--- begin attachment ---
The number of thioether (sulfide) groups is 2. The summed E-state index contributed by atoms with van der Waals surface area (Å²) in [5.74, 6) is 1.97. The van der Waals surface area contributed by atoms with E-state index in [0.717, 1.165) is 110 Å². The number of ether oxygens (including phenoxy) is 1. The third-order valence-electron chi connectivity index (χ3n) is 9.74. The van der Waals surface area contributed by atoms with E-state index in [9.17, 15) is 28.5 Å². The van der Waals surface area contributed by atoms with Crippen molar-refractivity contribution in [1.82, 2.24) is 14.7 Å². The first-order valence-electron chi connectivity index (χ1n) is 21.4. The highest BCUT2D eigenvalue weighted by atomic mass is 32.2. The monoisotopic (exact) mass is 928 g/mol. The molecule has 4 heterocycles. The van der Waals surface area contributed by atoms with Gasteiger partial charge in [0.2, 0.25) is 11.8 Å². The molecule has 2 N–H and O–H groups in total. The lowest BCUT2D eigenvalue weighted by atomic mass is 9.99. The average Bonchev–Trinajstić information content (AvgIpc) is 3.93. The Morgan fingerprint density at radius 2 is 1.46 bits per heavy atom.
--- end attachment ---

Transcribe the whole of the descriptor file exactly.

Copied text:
The number of thioether (sulfide) groups is 2. The summed E-state index contributed by atoms with van der Waals surface area (Å²) in [5.74, 6) is 1.97. The van der Waals surface area contributed by atoms with E-state index in [0.717, 1.165) is 110 Å². The number of ether oxygens (including phenoxy) is 1. The third-order valence-electron chi connectivity index (χ3n) is 9.74. The van der Waals surface area contributed by atoms with E-state index in [9.17, 15) is 28.5 Å². The van der Waals surface area contributed by atoms with Crippen molar-refractivity contribution in [1.82, 2.24) is 14.7 Å². The first-order valence-electron chi connectivity index (χ1n) is 21.4. The highest BCUT2D eigenvalue weighted by atomic mass is 32.2. The monoisotopic (exact) mass is 928 g/mol. The molecule has 4 heterocycles. The van der Waals surface area contributed by atoms with Gasteiger partial charge in [0.2, 0.25) is 11.8 Å². The molecule has 2 N–H and O–H groups in total. The lowest BCUT2D eigenvalue weighted by atomic mass is 9.99. The average Bonchev–Trinajstić information content (AvgIpc) is 3.93. The Morgan fingerprint density at radius 2 is 1.46 bits per heavy atom.